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Retaining skills

Human capital is a key driver to productivity and includes education, skills and training acquired by workers both on the job and elsewhere. Especially small businesses struggle to fund training due to smaller budgets and access to expertise. However, investing in training is crucial to deliver strategic objectives, such as becoming data driven and contributes not only to enhancing performance, commitment and retention but also customer satisfaction.

Another key productivity driver is technology and innovation. Investment in information and communication technology, as well as best practice techniques, is therefore vital to a business’ sustained competitiveness. However, skills shortages and resistance to change are major barriers to innovation. Establishing a culture of data-driven innovation is therefore fundamental to the capacity to implement new technologies.

A big challenge in making use of data is related to skills. Compared to other industries, there is a general lack of data skills across the tourism sector, where often event delivery or marketing are core roles and internal data skill and capacity management are tagged on rather than key focuses despite the systems capturing rich datasets. Turning an IT strategy into a data strategy and knowing which issues to tackle and what questions to ask your data to do so is a crucial part of developing data expertise in-house.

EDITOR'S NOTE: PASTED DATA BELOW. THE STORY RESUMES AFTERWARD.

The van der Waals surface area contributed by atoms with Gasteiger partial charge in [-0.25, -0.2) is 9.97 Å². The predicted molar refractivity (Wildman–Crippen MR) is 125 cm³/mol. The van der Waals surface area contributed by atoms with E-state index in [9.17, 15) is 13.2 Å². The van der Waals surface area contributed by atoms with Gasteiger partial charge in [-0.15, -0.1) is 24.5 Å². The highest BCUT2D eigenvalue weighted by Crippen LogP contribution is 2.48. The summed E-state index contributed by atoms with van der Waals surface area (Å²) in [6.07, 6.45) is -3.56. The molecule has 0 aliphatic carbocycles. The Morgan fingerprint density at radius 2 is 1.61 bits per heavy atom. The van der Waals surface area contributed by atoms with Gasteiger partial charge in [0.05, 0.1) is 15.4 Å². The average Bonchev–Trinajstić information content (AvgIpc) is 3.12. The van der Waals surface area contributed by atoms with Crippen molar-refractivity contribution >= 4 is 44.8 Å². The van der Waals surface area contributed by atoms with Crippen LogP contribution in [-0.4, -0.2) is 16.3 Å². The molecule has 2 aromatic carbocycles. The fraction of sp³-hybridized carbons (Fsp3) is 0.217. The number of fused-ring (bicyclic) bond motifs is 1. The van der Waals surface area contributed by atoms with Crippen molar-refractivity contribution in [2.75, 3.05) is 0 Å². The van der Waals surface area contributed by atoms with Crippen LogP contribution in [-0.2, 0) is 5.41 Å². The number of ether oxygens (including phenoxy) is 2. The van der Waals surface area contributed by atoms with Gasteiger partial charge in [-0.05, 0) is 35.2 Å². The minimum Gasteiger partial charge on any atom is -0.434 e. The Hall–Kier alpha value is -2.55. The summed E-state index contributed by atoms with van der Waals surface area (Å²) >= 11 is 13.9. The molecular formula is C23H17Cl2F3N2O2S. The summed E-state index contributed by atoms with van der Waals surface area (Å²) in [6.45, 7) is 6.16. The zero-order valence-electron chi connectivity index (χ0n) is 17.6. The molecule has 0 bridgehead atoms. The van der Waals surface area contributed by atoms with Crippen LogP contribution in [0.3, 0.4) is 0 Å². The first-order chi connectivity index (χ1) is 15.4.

New technology always brings challenges with it. You might have to go out and get help from experts but training your staff in the course of that transition will enhance your ability to handle data in-house and over time reduce your dependency on external services. You must have a system in place that allows internal sharing of skillsets to ensure they are not lost once a key person moves on to another job. So, attaining and retaining skills in the company is crucial to long-term success.

Developing staff skills and onboarding processes internally can be even more challenging but is necessary for some SMEs lacking in resources. For example, you might have data, but the inputs are not done timely or accurately. It is important to make sure you have a conversation with your team about why it matters to the business to be collecting data in a certain way early on. One way to get them to understand this is to get the team in one room and let them map the entire visitor experience and think about the different data points that are collected at each step in the process and which staff roles they correspond to. This might help your team to see where there are interdependencies between departments and where there are potential knock-on effects if their job is not done accurately or in time.

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This article is from the free online course:

Understanding Data in the Tourism Industry

Edinburgh Napier University